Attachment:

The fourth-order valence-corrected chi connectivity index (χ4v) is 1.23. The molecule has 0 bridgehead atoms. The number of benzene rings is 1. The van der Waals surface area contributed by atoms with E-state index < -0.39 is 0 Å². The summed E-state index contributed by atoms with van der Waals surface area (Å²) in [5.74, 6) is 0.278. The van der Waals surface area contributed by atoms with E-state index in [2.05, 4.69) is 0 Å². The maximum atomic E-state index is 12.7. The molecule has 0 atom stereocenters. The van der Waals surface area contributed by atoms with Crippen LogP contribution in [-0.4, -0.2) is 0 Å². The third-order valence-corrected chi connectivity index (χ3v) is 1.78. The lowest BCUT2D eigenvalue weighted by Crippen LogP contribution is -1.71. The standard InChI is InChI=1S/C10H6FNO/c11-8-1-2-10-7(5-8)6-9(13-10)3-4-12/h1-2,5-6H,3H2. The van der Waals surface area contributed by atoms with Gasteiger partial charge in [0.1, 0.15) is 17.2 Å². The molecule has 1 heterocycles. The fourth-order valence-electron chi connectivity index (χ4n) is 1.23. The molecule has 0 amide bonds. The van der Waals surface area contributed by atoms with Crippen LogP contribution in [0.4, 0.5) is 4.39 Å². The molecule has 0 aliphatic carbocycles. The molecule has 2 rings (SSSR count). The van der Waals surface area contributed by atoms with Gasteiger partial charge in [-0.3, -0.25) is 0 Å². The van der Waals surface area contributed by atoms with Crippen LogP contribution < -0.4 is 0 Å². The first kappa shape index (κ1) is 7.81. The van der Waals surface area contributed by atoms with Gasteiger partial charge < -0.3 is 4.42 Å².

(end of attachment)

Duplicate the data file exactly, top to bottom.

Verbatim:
The fourth-order valence-corrected chi connectivity index (χ4v) is 1.23. The molecule has 0 bridgehead atoms. The number of benzene rings is 1. The van der Waals surface area contributed by atoms with E-state index < -0.39 is 0 Å². The summed E-state index contributed by atoms with van der Waals surface area (Å²) in [5.74, 6) is 0.278. The van der Waals surface area contributed by atoms with E-state index in [2.05, 4.69) is 0 Å². The maximum atomic E-state index is 12.7. The molecule has 0 atom stereocenters. The van der Waals surface area contributed by atoms with Crippen LogP contribution in [-0.4, -0.2) is 0 Å². The third-order valence-corrected chi connectivity index (χ3v) is 1.78. The lowest BCUT2D eigenvalue weighted by Crippen LogP contribution is -1.71. The standard InChI is InChI=1S/C10H6FNO/c11-8-1-2-10-7(5-8)6-9(13-10)3-4-12/h1-2,5-6H,3H2. The van der Waals surface area contributed by atoms with Gasteiger partial charge in [0.1, 0.15) is 17.2 Å². The molecule has 1 heterocycles. The fourth-order valence-electron chi connectivity index (χ4n) is 1.23. The molecule has 0 amide bonds. The van der Waals surface area contributed by atoms with Crippen LogP contribution in [0.4, 0.5) is 4.39 Å². The molecule has 0 aliphatic carbocycles. The molecule has 2 rings (SSSR count). The van der Waals surface area contributed by atoms with Gasteiger partial charge in [-0.3, -0.25) is 0 Å². The van der Waals surface area contributed by atoms with Crippen LogP contribution < -0.4 is 0 Å². The first kappa shape index (κ1) is 7.81. The van der Waals surface area contributed by atoms with Gasteiger partial charge < -0.3 is 4.42 Å².